Australian Economy Defies Rate Hikes as Exports Drive Growth

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(Bloomberg) — Australia’s economy maintained its momentum in the three months through June, with the expansion underpinned by exports and sectors less impacted by the Reserve Bank’s 12 interest-rate increases.

Gross domestic product advanced 0.4%, the same pace as the prior quarter and in line with economists’ estimates, official data showed Wednesday. From a year earlier, the economy grew 2.1% from an upwardly revised 2.4%. 

While the result likely bolsters the Reserve Bank’s confidence it can bring the economy in for a soft landing, the data point to a further deterioration in the position of rate-sensitive consumers, an outcome the RBA will closely monitor. It regularly highlights uncertainty over the outlook for the household sector.

“From the RBA’s perspective, today’s report suggests the economy is navigating the tightening cycle with an encouraging degree of resilience,” said Andrew Boak, chief economist for Australia at Goldman Sachs Group Inc. Still, he said that elevated unit labor costs and persistently poor productivity “underscore the risk that inflation will prove uncomfortably sticky.”

Australia’s expansion is forecast to weaken from here as households face a squeeze from higher rates and prices, with today’s data showing private consumption rose just 0.1% last quarter. The savings ratio declined to 3.2% from a downwardly revised 3.6% three months earlier.

GDP per capita also contracted for a second consecutive quarter, down by 0.3% in both the March and June periods. 

The weakness reflects the impact of the RBA’s 4 percentage points of hikes since May 2022 and is among reasons for the central bank’s three consecutive rate pauses at 4.1%.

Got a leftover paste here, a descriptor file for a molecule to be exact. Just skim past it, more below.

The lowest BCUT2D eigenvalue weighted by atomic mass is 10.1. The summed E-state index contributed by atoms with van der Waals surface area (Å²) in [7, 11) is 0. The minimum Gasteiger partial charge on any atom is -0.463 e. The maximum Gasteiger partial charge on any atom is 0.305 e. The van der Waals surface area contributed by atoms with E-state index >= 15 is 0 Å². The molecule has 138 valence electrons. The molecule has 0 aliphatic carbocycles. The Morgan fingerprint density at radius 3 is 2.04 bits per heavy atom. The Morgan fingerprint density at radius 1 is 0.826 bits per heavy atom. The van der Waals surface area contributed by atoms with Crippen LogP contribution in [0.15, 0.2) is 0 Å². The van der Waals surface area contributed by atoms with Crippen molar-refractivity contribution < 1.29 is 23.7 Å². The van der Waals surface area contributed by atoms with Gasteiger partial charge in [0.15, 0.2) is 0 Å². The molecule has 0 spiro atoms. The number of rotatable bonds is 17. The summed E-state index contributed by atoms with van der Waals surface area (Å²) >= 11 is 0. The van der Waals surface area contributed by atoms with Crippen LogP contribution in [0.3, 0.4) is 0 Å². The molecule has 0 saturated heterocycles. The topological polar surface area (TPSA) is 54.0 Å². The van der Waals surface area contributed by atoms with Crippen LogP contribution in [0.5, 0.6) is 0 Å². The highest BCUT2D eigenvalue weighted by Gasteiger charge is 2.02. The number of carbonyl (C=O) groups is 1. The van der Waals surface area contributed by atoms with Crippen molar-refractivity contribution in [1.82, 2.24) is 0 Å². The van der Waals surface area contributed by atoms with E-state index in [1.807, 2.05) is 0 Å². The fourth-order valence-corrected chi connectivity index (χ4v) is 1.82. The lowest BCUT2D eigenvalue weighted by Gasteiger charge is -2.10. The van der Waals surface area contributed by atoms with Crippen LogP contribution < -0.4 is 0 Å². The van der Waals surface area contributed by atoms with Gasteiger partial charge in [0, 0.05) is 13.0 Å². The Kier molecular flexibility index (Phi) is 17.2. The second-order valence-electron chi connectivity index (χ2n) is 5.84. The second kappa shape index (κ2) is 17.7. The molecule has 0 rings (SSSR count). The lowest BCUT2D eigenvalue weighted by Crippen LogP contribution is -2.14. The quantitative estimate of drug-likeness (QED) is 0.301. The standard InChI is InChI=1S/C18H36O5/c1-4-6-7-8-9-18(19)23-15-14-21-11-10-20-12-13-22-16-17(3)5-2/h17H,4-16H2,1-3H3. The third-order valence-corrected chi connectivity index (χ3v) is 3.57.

“We think the accumulation of monetary tightening could start to hit the consumer more sharply in the next few quarters,” said Robert Thompson, macro rates strategist at the Royal Bank of Canada. “Whether this is enough to get inflation down to avoid further rate hikes remains to be seen.”

There is also growing uncertainty around China — the biggest buyer of Australian goods and services — as it grapples with a housing crisis. In recent times, Australia has benefited from China-driven high export prices that helped return the budget to surplus for the first time in 15 years.

Central banks worldwide are now near the peak of their tightening cycles as inflationary pressures begin to abate. The Federal Reserve is seen as likely to skip its September meeting with consumer prices rising modestly in July in what was the smallest back-to-back inflation readings in over two years.

That has bolstered expectations that the US economy will avoid a slump. Economists see about a 50% chance Australia’s A$2.5 trillion ($1.6 trillion) economy will slip into recession over the next 12 months. 

For Australia’s center-left government, today’s GDP data will be a rare burst of good news amid still-elevated consumer prices and high borrowing costs.

“The National Accounts show the Australian economy remaining sturdy in the face of unrelenting pressure,” Treasurer Jim Chalmers said after the release, highlighting the slowdown in China. “We know there are challenges ahead, but we face them from a position of relative strength.”

Today’s GDP report also showed:

  • Exports added 0.8 points to growth while machinery and equipment contributed 0.2 point
  • Public investment advanced 8.2%, contributing 0.4 point to GDP
  • Inventories were the biggest drag, subtracting 1.1 percentage point
  • Compensation of employees climbed 1.6%, adding 0.4 point

–With assistance from Tomoko Sato.

(Adds comments from economists.)

©2023 Bloomberg L.P.





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